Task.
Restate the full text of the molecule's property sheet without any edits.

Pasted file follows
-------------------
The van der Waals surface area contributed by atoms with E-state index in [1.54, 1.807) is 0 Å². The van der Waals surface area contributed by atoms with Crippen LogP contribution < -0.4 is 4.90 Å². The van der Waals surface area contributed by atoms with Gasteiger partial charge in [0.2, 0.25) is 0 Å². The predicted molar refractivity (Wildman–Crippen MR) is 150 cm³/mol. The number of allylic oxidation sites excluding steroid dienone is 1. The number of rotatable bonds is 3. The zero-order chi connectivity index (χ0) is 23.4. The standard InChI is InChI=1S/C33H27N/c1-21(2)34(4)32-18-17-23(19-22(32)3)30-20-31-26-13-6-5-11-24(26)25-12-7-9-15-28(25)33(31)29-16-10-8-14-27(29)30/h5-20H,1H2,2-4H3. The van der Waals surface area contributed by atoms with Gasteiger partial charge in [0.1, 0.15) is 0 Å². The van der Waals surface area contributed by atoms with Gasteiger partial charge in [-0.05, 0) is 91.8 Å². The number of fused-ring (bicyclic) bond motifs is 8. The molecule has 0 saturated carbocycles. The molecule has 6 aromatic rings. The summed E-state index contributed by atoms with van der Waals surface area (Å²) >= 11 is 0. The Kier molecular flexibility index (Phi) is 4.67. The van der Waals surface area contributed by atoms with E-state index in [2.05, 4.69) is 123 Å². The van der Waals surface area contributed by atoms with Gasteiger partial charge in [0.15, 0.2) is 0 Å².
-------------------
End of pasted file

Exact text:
The van der Waals surface area contributed by atoms with E-state index in [1.54, 1.807) is 0 Å². The van der Waals surface area contributed by atoms with Crippen LogP contribution < -0.4 is 4.90 Å². The van der Waals surface area contributed by atoms with Gasteiger partial charge in [0.2, 0.25) is 0 Å². The predicted molar refractivity (Wildman–Crippen MR) is 150 cm³/mol. The number of allylic oxidation sites excluding steroid dienone is 1. The number of rotatable bonds is 3. The zero-order chi connectivity index (χ0) is 23.4. The standard InChI is InChI=1S/C33H27N/c1-21(2)34(4)32-18-17-23(19-22(32)3)30-20-31-26-13-6-5-11-24(26)25-12-7-9-15-28(25)33(31)29-16-10-8-14-27(29)30/h5-20H,1H2,2-4H3. The van der Waals surface area contributed by atoms with Gasteiger partial charge in [0.1, 0.15) is 0 Å². The van der Waals surface area contributed by atoms with Gasteiger partial charge in [-0.05, 0) is 91.8 Å². The number of fused-ring (bicyclic) bond motifs is 8. The molecule has 0 saturated carbocycles. The molecule has 6 aromatic rings. The summed E-state index contributed by atoms with van der Waals surface area (Å²) >= 11 is 0. The Kier molecular flexibility index (Phi) is 4.67. The van der Waals surface area contributed by atoms with E-state index in [2.05, 4.69) is 123 Å². The van der Waals surface area contributed by atoms with Gasteiger partial charge in [0.15, 0.2) is 0 Å².